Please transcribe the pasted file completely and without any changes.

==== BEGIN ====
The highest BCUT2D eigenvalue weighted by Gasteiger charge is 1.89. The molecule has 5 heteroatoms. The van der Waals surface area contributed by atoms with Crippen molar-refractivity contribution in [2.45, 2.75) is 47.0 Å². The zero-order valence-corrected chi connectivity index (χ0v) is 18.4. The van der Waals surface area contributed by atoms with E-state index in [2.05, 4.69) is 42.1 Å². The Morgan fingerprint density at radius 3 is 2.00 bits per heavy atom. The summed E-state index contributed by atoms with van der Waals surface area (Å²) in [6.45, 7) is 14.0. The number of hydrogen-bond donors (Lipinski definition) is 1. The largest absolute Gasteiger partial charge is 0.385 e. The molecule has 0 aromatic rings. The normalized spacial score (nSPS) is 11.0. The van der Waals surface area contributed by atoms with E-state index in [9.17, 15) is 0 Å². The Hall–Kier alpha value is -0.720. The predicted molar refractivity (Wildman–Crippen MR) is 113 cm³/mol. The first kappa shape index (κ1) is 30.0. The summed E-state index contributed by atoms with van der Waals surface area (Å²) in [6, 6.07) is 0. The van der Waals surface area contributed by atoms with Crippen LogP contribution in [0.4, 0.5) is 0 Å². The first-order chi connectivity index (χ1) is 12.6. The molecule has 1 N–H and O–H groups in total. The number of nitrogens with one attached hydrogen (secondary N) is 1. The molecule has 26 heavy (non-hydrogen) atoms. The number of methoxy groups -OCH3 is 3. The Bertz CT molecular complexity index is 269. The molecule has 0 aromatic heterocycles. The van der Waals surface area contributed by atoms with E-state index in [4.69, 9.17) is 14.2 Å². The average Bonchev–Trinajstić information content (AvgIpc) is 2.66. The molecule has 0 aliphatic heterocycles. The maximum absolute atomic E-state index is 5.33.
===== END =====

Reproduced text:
The highest BCUT2D eigenvalue weighted by Gasteiger charge is 1.89. The molecule has 5 heteroatoms. The van der Waals surface area contributed by atoms with Crippen molar-refractivity contribution in [2.45, 2.75) is 47.0 Å². The zero-order valence-corrected chi connectivity index (χ0v) is 18.4. The van der Waals surface area contributed by atoms with E-state index in [2.05, 4.69) is 42.1 Å². The Morgan fingerprint density at radius 3 is 2.00 bits per heavy atom. The summed E-state index contributed by atoms with van der Waals surface area (Å²) in [6.45, 7) is 14.0. The number of hydrogen-bond donors (Lipinski definition) is 1. The largest absolute Gasteiger partial charge is 0.385 e. The molecule has 0 aromatic rings. The normalized spacial score (nSPS) is 11.0. The van der Waals surface area contributed by atoms with E-state index in [9.17, 15) is 0 Å². The Hall–Kier alpha value is -0.720. The predicted molar refractivity (Wildman–Crippen MR) is 113 cm³/mol. The first kappa shape index (κ1) is 30.0. The summed E-state index contributed by atoms with van der Waals surface area (Å²) in [6, 6.07) is 0. The van der Waals surface area contributed by atoms with Crippen LogP contribution in [0.4, 0.5) is 0 Å². The first-order chi connectivity index (χ1) is 12.6. The molecule has 1 N–H and O–H groups in total. The number of nitrogens with one attached hydrogen (secondary N) is 1. The molecule has 26 heavy (non-hydrogen) atoms. The number of methoxy groups -OCH3 is 3. The Bertz CT molecular complexity index is 269. The molecule has 0 aromatic heterocycles. The van der Waals surface area contributed by atoms with E-state index in [4.69, 9.17) is 14.2 Å². The average Bonchev–Trinajstić information content (AvgIpc) is 2.66. The molecule has 0 aliphatic heterocycles. The maximum absolute atomic E-state index is 5.33.